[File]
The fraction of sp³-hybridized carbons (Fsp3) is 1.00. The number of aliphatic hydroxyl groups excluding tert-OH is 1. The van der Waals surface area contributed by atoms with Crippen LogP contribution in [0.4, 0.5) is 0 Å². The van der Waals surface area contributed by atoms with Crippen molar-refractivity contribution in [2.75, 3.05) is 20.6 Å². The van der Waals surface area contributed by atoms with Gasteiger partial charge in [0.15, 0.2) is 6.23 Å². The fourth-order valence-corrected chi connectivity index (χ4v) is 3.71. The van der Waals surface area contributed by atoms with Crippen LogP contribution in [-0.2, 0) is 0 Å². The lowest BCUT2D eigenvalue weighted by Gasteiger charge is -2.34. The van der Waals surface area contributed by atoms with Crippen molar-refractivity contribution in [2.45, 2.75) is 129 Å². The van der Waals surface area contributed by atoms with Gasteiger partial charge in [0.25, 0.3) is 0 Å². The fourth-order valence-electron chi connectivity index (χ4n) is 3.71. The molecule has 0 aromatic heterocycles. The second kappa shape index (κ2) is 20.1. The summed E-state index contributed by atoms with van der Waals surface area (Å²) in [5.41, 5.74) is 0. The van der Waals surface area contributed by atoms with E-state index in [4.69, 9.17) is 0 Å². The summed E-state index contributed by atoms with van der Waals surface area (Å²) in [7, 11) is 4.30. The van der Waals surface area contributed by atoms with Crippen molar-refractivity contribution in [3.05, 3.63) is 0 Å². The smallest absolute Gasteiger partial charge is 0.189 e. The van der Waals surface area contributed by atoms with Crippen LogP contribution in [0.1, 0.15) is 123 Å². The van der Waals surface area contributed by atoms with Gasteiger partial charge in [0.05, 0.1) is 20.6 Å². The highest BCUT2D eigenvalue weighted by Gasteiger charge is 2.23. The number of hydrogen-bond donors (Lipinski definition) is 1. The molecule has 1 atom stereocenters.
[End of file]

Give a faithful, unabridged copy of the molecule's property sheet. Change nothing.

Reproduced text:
The fraction of sp³-hybridized carbons (Fsp3) is 1.00. The number of aliphatic hydroxyl groups excluding tert-OH is 1. The van der Waals surface area contributed by atoms with Crippen LogP contribution in [0.4, 0.5) is 0 Å². The van der Waals surface area contributed by atoms with Crippen molar-refractivity contribution in [2.75, 3.05) is 20.6 Å². The van der Waals surface area contributed by atoms with Gasteiger partial charge in [0.15, 0.2) is 6.23 Å². The fourth-order valence-corrected chi connectivity index (χ4v) is 3.71. The van der Waals surface area contributed by atoms with Crippen LogP contribution in [-0.2, 0) is 0 Å². The lowest BCUT2D eigenvalue weighted by Gasteiger charge is -2.34. The van der Waals surface area contributed by atoms with Crippen molar-refractivity contribution in [2.45, 2.75) is 129 Å². The van der Waals surface area contributed by atoms with Gasteiger partial charge in [0.25, 0.3) is 0 Å². The fourth-order valence-electron chi connectivity index (χ4n) is 3.71. The molecule has 0 aromatic heterocycles. The second kappa shape index (κ2) is 20.1. The summed E-state index contributed by atoms with van der Waals surface area (Å²) in [5.41, 5.74) is 0. The van der Waals surface area contributed by atoms with E-state index in [4.69, 9.17) is 0 Å². The summed E-state index contributed by atoms with van der Waals surface area (Å²) in [7, 11) is 4.30. The van der Waals surface area contributed by atoms with Crippen molar-refractivity contribution in [3.05, 3.63) is 0 Å². The smallest absolute Gasteiger partial charge is 0.189 e. The van der Waals surface area contributed by atoms with Crippen LogP contribution in [0.1, 0.15) is 123 Å². The van der Waals surface area contributed by atoms with Gasteiger partial charge in [0.05, 0.1) is 20.6 Å². The highest BCUT2D eigenvalue weighted by Gasteiger charge is 2.23. The number of hydrogen-bond donors (Lipinski definition) is 1. The molecule has 1 atom stereocenters.